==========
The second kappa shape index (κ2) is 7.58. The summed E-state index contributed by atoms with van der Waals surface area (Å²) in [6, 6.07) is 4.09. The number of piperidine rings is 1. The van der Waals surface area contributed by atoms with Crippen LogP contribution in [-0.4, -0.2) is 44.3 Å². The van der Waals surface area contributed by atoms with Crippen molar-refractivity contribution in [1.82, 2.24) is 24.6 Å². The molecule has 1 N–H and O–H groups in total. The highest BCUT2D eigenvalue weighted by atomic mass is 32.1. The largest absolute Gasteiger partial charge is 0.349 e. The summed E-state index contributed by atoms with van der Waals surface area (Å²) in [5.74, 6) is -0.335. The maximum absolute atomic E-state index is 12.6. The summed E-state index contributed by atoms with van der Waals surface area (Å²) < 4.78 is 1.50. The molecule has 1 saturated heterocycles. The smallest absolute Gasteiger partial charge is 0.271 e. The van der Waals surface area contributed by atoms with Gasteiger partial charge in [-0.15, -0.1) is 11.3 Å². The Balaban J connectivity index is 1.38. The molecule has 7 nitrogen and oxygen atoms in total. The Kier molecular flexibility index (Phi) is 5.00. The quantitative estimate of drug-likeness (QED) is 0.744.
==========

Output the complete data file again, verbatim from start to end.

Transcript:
The second kappa shape index (κ2) is 7.58. The summed E-state index contributed by atoms with van der Waals surface area (Å²) in [6, 6.07) is 4.09. The number of piperidine rings is 1. The van der Waals surface area contributed by atoms with Crippen LogP contribution in [-0.4, -0.2) is 44.3 Å². The van der Waals surface area contributed by atoms with Crippen molar-refractivity contribution in [1.82, 2.24) is 24.6 Å². The molecule has 1 N–H and O–H groups in total. The highest BCUT2D eigenvalue weighted by atomic mass is 32.1. The largest absolute Gasteiger partial charge is 0.349 e. The summed E-state index contributed by atoms with van der Waals surface area (Å²) in [5.74, 6) is -0.335. The maximum absolute atomic E-state index is 12.6. The summed E-state index contributed by atoms with van der Waals surface area (Å²) < 4.78 is 1.50. The molecule has 1 saturated heterocycles. The smallest absolute Gasteiger partial charge is 0.271 e. The van der Waals surface area contributed by atoms with Gasteiger partial charge in [-0.15, -0.1) is 11.3 Å². The Balaban J connectivity index is 1.38. The molecule has 7 nitrogen and oxygen atoms in total. The Kier molecular flexibility index (Phi) is 5.00. The quantitative estimate of drug-likeness (QED) is 0.744.